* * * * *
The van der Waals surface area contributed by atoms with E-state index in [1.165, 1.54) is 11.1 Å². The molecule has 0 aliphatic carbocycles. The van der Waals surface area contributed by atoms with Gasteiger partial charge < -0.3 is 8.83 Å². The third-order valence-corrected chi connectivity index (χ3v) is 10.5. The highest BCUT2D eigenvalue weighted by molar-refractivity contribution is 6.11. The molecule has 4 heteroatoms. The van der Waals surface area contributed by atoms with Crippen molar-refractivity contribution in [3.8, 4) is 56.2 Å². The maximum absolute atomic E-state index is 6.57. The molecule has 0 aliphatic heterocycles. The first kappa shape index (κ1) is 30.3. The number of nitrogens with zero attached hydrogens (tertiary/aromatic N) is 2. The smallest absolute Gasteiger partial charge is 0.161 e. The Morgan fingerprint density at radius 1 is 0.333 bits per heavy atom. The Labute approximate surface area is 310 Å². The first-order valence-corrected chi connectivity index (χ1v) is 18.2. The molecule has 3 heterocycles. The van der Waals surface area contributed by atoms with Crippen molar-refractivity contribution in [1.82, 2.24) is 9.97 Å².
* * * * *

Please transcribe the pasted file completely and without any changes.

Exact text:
The van der Waals surface area contributed by atoms with E-state index in [1.165, 1.54) is 11.1 Å². The molecule has 0 aliphatic carbocycles. The van der Waals surface area contributed by atoms with Gasteiger partial charge < -0.3 is 8.83 Å². The third-order valence-corrected chi connectivity index (χ3v) is 10.5. The highest BCUT2D eigenvalue weighted by molar-refractivity contribution is 6.11. The molecule has 4 heteroatoms. The van der Waals surface area contributed by atoms with Crippen molar-refractivity contribution in [3.8, 4) is 56.2 Å². The maximum absolute atomic E-state index is 6.57. The molecule has 0 aliphatic heterocycles. The first kappa shape index (κ1) is 30.3. The number of nitrogens with zero attached hydrogens (tertiary/aromatic N) is 2. The smallest absolute Gasteiger partial charge is 0.161 e. The Morgan fingerprint density at radius 1 is 0.333 bits per heavy atom. The Labute approximate surface area is 310 Å². The first-order valence-corrected chi connectivity index (χ1v) is 18.2. The molecule has 3 heterocycles. The van der Waals surface area contributed by atoms with Crippen molar-refractivity contribution in [1.82, 2.24) is 9.97 Å².